• Count the support by merging (intersection of) the interval lists of the two size-i frequent sensor-sets

• If sup  min_sup, put into Li+1

• Repeat the process until the candidate set is empty

• Example:

• <A, [1,5), [10,15)>

• <B, [2,15)>

• <AB, [2,5),[10,15)>

A

t

0

1

5

10

B

t

2

T=15

C

D

E

F

A

B

LS:2

LS:11

LS:2

LS:4

LS:13

LS:9

AB

AF

BF

BD

LS:1

LS:4

LS:11

LS:6

LS:8

ABD

Min support count: 3

LS:6

• When generating a candidate sensor-set C of size i from two size i-1 sensor-sets LA and LB (subsets of C), we also construct the interval list of C by intersecting the interval lists of LA and LB.

• Joining the two interval lists (of length m and n) is a key step in our algorithm

• Use simple linear scan requires O(m+n) time

• There are i different size i-1 subset of C

which two to pick?

• Method 1:

• Choose two lists with fewest no of intervals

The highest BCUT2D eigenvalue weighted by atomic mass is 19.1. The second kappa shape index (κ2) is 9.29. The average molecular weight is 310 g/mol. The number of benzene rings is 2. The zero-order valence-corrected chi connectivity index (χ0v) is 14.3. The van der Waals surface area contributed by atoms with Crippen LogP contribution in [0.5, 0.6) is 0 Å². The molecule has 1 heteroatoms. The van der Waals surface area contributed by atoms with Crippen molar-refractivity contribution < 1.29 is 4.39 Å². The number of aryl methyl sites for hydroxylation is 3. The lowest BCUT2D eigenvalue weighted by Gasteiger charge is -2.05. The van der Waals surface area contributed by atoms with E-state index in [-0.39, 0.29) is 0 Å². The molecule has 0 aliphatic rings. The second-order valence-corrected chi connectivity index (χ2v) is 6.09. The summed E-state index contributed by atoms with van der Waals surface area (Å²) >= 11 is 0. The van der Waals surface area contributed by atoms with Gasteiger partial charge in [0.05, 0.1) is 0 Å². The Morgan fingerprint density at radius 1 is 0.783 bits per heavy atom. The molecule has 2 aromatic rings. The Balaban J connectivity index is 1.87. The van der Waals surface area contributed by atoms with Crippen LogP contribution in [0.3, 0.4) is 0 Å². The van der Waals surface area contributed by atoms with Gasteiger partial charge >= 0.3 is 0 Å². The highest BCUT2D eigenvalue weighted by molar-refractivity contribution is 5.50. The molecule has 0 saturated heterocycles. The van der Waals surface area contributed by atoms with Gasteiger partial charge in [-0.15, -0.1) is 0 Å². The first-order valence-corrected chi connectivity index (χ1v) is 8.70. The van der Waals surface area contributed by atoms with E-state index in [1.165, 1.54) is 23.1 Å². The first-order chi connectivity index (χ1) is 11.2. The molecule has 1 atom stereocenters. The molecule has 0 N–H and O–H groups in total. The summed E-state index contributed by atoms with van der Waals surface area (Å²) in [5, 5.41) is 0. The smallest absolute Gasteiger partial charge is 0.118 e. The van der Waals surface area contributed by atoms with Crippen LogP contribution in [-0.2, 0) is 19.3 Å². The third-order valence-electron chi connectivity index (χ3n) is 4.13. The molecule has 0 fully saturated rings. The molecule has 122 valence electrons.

• =>Store no of intervals for each sensor-set

• Method 2:

• Choose two lists with smallest count (TLS)

• Intuitively shorter lifespan implies fewer intervals

• Easier to implement

• Have the lifespan when checking if the sensor-set is frequent

• Data generation

• Stimulate data generated by a set of n binary sensors

• Make use of a standard market basket data

• With n sensors, each of which can be either on or off

=>2n possible combination of sensor states

• Assign a probability to each of the combinations

• How to assign the probabilities?

• Let N be the no of occurrences of the transaction in the market basket that contains exactly only the sensors that are ON

• E.g. Consider R={A,B,C,D,E,F}

• Suppose we want to assign prob to the sensor state AC (only A and C are ON)

• N is no of transactions that contain exactly only A and C

• Assign prob = N/|D|, where |D| is the size of the market basket dataset

• Note: Need sufficiently large market basket data

• transactions that occur very infrequently will not be given ZERO probability

• Generating sensor set data

• Choose the initial state (at t=0s)

• Randomly

• According to the probabilities assigned

• Pick the combination with highest probability assigned

=> first sensor set states

• What is the next set of sensor-set states?

• For simplicity, in our model, only one sensor can be updated at a time

• For any two adjacent updates, the sensor-set states at the two time instants are differed by only one sensor